I Employ Methods

Steve Fuller. I’ve been browsing in some of my books, leafing through indexes, consulting bibliographies. Steve Fuller.

Here is a passage from Alan Sokal and Jean Bricmont’s Fashionable Nonsense pp. 97-98:

Let us read it as a methodological principle for a sociologist of science who does not himself have the scientific competence to make an independent assessment of whether the experimental/observational data do in fact warrant the conclusions the scientific community has drawn from them. In such a situation, the sociologist will be understandably reluctant to say that ‘the scientific community under study came to conclusion X because X is the way the world really is’ – even if it is in fact the case that X is the way the world is and that is the reason the scientists came to believe it – because the sociologist has no independent grounds to believe that X is the way the world really is other than the fact that the scientific community under study came to believe it. Of course, the sensible conclusion to draw from this cul de sac is that sociologists of science ought not to study controversies on which they lack the competence to make an independent assessment of the facts, if there is no other (for example, historically later) scientific community on which they could justifiably rely for such an independent assessment. But it goes without saying that Latour would not enjoy this conclusion.

The passage is about Bruno Latour, you see; the ‘it’ in the opening words refers to Latour’s Third Rule of Method: ‘Since the settlement of a controversy is the cause of Nature’s representation, not the consequence, we can never use the outcome – Nature – to explain how and why a controversy has been settled.’ (Science in Action) They add a footnote to the observation that Latour would not enjoy this conclusion:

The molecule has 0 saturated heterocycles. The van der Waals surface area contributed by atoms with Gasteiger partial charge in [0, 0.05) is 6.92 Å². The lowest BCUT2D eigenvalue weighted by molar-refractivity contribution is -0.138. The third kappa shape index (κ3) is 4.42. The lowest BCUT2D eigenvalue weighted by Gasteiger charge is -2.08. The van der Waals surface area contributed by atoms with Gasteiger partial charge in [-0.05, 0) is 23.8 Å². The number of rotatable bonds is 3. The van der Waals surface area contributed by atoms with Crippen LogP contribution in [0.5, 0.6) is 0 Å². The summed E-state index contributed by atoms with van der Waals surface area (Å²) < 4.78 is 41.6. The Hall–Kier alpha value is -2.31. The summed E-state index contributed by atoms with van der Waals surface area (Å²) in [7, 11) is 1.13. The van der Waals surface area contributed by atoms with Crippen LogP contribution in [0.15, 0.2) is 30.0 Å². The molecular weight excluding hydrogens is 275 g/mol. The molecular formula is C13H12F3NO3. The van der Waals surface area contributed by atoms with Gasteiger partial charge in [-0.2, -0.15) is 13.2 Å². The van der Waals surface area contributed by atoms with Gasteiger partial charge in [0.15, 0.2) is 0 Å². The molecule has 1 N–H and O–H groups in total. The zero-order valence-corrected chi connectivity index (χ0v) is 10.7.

Nor would Steve Fuller, who asserts that ‘STS [Science and Technology Studies] practitioners employ methods that enable them to fathom both the “inner workings” and the “outer character” of science without having to be expert in the fields they study.’

Is that not hilarious? Oh do they! They employ methods, do they?! What kind of methods would those be then? Magic? Electro-mesmero-polycrypto salutations de mains? Pyramidal veridical saltations? Hyperosperical croptyflangial resonical fleering? No matter. No problem. We’ll just take their word for it. They say they have methods, so they must have methods, right? Of course. Because they wouldn’t say they have methods if they didn’t have methods – therefore they must have methods. Right? Right. So we’ll take their word for it. Same way, if some academics come tripping down the pike saying they have methods of resurrecting Shakespeare or turning back copies of the New York Times into gold necklaces, we’ll take their word for it, because why not? That’s what I call Sociology of Science.

Could be another sweatshirt slogan. ‘I employ methods.’

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